Sometimes the intersection of physics, engineering, and “we want the shiny” can be a bit weird. In the drive to smaller and more efficient electronic devices, some are trying to shrink existing approaches, while others are heading straight to the ultimate end point: using molecules to do everything. The basic idea is that electronic conduction through a molecule can be controlled by using electrons to modify the electronic or physical configuration of the molecule. Since it may only take a few femtoseconds (10-15s) to change this state, chemists paint pictures of high-speed electronic nirvana. The automatic response is: “Let’s build it NOOOOW.”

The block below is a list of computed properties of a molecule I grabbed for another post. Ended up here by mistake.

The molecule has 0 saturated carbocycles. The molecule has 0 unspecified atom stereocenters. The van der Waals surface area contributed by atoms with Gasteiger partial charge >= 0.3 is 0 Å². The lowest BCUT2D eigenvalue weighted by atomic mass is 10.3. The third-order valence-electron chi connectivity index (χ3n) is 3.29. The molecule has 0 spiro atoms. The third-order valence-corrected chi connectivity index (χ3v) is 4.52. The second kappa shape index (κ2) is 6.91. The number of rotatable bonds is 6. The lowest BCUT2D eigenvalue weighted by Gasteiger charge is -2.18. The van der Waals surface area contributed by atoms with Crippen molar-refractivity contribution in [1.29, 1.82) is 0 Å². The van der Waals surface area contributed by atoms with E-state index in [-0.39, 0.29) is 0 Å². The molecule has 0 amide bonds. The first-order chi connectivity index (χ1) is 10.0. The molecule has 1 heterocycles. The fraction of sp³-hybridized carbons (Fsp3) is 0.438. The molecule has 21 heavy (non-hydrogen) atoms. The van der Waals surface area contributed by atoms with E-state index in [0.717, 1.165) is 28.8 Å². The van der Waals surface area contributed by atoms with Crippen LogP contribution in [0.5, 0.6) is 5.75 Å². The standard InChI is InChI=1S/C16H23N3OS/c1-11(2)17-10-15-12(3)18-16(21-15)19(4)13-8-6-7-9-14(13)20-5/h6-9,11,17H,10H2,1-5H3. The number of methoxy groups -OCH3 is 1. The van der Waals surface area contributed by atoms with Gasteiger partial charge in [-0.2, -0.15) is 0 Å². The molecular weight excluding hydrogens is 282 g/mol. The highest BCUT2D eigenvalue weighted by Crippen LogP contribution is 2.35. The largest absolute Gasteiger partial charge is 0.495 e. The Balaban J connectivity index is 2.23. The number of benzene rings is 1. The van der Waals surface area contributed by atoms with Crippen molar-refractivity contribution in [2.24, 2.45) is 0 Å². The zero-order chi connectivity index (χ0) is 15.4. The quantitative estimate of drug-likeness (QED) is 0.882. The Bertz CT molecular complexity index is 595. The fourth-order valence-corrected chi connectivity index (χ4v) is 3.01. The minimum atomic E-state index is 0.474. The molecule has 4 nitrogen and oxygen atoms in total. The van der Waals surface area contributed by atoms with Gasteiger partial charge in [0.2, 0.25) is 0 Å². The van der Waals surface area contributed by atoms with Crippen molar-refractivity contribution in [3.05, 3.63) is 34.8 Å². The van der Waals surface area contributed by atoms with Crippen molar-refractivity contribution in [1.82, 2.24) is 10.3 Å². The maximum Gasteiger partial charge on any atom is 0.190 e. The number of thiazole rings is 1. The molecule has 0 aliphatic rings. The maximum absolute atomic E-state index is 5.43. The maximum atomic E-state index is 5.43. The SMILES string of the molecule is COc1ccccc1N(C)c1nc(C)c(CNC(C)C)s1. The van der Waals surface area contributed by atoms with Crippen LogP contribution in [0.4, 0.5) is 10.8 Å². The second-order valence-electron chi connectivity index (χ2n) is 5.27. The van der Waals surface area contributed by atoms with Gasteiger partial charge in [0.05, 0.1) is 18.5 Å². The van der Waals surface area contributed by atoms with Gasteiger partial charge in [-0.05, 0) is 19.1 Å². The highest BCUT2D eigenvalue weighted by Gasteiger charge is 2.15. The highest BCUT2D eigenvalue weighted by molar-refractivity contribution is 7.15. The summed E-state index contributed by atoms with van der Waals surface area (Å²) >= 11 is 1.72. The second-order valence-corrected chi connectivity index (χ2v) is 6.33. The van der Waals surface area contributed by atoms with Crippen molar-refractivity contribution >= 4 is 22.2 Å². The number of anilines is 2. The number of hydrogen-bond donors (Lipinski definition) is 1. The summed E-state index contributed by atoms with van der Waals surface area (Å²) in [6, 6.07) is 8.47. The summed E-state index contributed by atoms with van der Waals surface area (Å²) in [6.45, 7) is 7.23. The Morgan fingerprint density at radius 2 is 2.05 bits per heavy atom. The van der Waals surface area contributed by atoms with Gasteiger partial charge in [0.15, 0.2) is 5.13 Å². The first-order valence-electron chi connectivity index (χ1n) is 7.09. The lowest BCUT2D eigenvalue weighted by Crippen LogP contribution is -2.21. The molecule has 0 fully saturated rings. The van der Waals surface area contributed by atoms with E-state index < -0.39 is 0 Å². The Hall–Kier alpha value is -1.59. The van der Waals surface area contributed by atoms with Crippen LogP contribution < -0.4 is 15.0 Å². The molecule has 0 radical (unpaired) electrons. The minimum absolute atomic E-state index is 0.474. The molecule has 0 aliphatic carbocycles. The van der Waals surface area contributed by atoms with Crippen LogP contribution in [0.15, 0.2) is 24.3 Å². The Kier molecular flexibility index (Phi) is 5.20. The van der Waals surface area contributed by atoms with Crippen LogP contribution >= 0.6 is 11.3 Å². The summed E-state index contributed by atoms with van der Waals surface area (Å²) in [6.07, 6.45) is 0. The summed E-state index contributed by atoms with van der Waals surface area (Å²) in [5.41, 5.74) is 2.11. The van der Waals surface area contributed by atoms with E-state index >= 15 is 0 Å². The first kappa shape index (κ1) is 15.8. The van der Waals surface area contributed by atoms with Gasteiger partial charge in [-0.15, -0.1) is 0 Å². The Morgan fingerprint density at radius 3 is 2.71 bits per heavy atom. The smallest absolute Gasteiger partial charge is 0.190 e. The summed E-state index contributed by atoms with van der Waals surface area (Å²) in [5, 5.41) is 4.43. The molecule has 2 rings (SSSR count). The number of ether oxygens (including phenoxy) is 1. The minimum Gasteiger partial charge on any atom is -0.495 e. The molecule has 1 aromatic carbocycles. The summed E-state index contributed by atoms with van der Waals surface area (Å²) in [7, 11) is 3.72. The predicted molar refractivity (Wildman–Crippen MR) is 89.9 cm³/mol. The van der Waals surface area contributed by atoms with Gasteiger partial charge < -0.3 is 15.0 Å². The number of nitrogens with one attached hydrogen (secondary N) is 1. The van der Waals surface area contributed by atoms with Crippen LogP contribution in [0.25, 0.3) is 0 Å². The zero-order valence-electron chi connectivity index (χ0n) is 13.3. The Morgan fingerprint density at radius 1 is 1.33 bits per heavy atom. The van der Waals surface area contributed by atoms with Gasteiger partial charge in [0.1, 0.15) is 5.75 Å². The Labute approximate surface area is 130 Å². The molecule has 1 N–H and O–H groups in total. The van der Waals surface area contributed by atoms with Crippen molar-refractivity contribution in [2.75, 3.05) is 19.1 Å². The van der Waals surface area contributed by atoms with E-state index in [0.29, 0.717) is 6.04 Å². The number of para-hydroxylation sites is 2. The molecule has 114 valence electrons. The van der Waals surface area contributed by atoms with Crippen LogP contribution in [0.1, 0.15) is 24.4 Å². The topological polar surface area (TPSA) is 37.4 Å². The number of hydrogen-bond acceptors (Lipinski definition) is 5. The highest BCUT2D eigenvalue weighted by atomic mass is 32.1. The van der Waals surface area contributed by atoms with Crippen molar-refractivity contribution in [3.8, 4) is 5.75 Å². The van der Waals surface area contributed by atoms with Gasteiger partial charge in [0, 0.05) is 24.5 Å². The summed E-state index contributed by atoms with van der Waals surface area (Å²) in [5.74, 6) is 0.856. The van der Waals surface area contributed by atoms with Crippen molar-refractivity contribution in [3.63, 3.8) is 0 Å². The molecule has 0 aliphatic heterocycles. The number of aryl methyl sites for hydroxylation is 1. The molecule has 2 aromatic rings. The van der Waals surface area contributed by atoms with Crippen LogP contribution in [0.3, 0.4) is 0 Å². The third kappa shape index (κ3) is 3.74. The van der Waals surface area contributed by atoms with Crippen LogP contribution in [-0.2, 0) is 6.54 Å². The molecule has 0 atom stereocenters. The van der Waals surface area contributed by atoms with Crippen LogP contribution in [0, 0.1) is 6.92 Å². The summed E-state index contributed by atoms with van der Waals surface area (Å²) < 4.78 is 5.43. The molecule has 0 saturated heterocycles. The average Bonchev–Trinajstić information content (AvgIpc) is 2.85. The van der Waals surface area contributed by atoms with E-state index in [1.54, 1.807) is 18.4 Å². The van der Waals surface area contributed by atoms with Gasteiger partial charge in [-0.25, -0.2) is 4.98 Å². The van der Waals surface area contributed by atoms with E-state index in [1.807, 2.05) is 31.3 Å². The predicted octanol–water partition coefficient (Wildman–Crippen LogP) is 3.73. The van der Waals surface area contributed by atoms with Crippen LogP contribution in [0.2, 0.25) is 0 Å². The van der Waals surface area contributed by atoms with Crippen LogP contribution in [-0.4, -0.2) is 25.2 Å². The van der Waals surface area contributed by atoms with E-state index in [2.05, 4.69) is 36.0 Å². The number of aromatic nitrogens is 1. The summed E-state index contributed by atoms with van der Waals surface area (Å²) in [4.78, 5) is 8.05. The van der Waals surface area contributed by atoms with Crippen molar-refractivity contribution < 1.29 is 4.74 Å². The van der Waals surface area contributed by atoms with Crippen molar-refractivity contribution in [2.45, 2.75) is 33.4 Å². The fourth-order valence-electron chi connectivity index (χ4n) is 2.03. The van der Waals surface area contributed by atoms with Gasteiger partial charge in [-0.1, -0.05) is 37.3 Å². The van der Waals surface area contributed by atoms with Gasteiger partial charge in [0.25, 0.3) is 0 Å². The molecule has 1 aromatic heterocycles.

As any good scientist would do, when these ideas were suggested, they didn’t think too hard about whether it would work; instead, they just tried it. It wasn’t easy, but examples of molecular conductors are littered throughout the scientific record. In real life, these molecules worked, but nowhere near well enough to make devices. With some time to think about things, scientists were faced with a pressing question: why the hell do these things work at all? Handwaving explanations have abounded, but now, a good robust explanation has been put forward.